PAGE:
The only way to discover something truly new in music is to experience it without any preconceptions as to what it could encompass. Remove all your expectations, clear your mind of any niggling biases, shut yourself off from any stimuli that could interfere and truly immerse yourself. It’s advice we could all do well to follow, but when the occasional press release promises the birthplace of a brand new genre it’s near impossible to stop your mind spinning with all possibilities of what’s about to happen.
Songs I Taped Off The Radio, the second album by Galway-based Loner Deluxe does just that, offering humanity’s first taste of ‘UFOlk’. You’re forgiven if you, like me, have an inner Brian Cox compelling you to instantly toss reading this out the window and hotfoot it to your local record store to sample this delicacy (although the cassette only release of this album makes it rather challenging) and skip to the track in question.
This intergalactic package, entitled ‘Moon Dunes’, is a three and a half minute, immersive prog track that opens with Public Service Broadcasting-esque voiceover and questions about if our existence in the universe is shared and what evidence to suggest we aren’t is being hidden from us. Proto-electronica throbs and toy theremin combine to create an eerie sense of dread as the track meanders along – chilling enough when you’re listening inside through headphones, but out on your own in your car under a clear night sky and you might return with soiled seats. A handful of other tracks follow a similar composition, notably ‘Darken My Door’, ‘Night Klub Ghosts’ and ‘West of the River Corrib’, but each bring their own unique element, whether that’s a peppering of vintage synthesisers, thundermaker or bouzouki sounds. The latter of these is used beautifully on opener ‘Winters Last Fire’, which weaves together hip-hop and folk over vocals by Cecilia Danell.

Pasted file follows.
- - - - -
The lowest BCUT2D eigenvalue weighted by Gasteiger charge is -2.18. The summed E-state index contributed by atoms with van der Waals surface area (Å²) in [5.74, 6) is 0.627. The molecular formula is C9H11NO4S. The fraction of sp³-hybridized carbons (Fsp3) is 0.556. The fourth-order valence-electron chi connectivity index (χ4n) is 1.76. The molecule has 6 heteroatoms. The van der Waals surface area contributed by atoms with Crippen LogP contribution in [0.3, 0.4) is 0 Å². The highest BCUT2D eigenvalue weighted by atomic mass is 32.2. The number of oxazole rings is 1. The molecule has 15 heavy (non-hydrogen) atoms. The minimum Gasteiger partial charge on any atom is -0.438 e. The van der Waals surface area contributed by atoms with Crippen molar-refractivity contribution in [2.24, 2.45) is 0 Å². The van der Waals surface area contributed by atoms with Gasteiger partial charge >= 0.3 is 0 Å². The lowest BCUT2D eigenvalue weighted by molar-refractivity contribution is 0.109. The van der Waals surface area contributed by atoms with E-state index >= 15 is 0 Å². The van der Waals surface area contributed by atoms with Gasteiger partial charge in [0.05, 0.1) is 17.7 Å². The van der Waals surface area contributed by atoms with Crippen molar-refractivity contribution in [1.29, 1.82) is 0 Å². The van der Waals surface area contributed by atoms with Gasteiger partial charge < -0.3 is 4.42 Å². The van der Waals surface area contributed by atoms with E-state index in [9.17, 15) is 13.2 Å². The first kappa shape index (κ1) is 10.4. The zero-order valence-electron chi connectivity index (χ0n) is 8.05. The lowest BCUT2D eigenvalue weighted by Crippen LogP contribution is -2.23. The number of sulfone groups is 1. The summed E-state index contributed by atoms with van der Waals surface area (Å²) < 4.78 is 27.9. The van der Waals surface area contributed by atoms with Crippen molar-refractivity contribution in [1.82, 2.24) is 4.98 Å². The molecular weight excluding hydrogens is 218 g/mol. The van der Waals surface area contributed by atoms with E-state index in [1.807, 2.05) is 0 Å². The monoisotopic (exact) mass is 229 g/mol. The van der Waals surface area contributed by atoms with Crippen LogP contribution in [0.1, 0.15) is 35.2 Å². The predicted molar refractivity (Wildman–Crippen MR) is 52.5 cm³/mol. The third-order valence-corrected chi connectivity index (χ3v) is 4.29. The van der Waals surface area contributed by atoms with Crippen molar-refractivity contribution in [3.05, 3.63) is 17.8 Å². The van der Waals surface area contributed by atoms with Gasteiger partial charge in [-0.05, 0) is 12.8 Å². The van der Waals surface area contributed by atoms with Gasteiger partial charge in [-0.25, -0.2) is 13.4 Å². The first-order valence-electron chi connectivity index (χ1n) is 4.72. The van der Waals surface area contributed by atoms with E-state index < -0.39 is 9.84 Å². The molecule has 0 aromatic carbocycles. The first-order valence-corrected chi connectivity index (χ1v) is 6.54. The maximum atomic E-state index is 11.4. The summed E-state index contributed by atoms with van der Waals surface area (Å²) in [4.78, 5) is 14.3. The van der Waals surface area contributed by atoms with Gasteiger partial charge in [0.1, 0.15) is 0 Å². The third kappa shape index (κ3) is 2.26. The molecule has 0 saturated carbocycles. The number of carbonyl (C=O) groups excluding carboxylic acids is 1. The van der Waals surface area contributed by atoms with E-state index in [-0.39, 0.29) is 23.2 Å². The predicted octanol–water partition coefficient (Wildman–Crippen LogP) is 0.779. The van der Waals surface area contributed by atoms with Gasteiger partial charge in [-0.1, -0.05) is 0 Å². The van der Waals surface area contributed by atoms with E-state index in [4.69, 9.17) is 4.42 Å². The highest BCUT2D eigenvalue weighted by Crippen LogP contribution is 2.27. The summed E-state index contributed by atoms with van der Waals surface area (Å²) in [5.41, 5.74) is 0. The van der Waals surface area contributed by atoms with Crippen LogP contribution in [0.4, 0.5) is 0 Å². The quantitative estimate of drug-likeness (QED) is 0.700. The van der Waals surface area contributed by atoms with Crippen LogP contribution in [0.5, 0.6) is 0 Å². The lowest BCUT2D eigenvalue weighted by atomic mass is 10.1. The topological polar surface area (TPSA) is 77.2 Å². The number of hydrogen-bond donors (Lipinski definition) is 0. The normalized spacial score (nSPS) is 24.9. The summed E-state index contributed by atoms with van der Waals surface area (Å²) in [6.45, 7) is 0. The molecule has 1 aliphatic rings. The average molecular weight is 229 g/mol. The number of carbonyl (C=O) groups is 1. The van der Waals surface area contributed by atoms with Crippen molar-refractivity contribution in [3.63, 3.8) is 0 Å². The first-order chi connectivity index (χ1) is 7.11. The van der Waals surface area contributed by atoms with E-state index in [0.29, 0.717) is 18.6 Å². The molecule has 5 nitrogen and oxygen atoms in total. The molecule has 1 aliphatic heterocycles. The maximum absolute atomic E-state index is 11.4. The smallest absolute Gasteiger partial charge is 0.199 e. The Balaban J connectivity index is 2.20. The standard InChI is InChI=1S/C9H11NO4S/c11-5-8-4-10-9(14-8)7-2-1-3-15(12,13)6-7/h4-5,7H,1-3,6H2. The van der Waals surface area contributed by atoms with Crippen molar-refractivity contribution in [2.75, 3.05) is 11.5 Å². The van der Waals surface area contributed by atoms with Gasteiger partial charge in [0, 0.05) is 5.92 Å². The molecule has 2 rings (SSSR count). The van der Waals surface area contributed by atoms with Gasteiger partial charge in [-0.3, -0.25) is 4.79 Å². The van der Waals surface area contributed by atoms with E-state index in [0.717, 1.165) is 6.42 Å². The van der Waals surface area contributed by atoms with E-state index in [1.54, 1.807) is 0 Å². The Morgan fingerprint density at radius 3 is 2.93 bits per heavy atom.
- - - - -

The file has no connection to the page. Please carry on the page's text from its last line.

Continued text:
Despite being the alleged homeplace of a brand new genre which has sturdy foundations and an instant feel of familiarity, Songs I Taped Off The Radio comes into its own on ‘How To Sleep Better’ and ‘Summer Song’, which follow more in your face algorithms, full of immersive hazy guitar layering and pop structures. In doing so they provide the standout moments of the album, and yield poignant moments of emotional uplift and unleash wave after wave of serotonin. ‘How To Sleep Better’ is notably the album’s furthest foray into rock, with Rusted Rail labelmates Aaron Coyne of Yawning Chasm and Gary Morrison from The Hollows slinking together distorted chords and palm-muted harmonics into a melee of road trip-friendly feedback. ‘Summer Song’ is a mille-feuille of cliched seasonal imagery and breezy pop, toying with spaced MicroKorg, web-like lead guitar lines and generous helpings of banjo.
Whilst Songs I Taped Off The Radio is adventurous, expansive and full of colourful ideas, there is an overriding sense that the ideas could be explored a little deeper, perhaps stretched out a little more into seven or eight minute symphonies of synthesisers. All the right ideas are in place, but given the often short duration of each track it’s hard to spend too long in the mindset that each song attempts to convey. Nevertheless, there’s an abundance of interesting experiments that contrast the analogue with the digital, the retro with the modern and the astral elements with the earthier tones, which make for a captivating listen that will itch underneath your skin. The timeless nature of our fixation with outer space and UFOs will ensure the record is enjoyed, which is a final bittersweet kick given that not so many of us have working cassette players anymore. Dominic Edge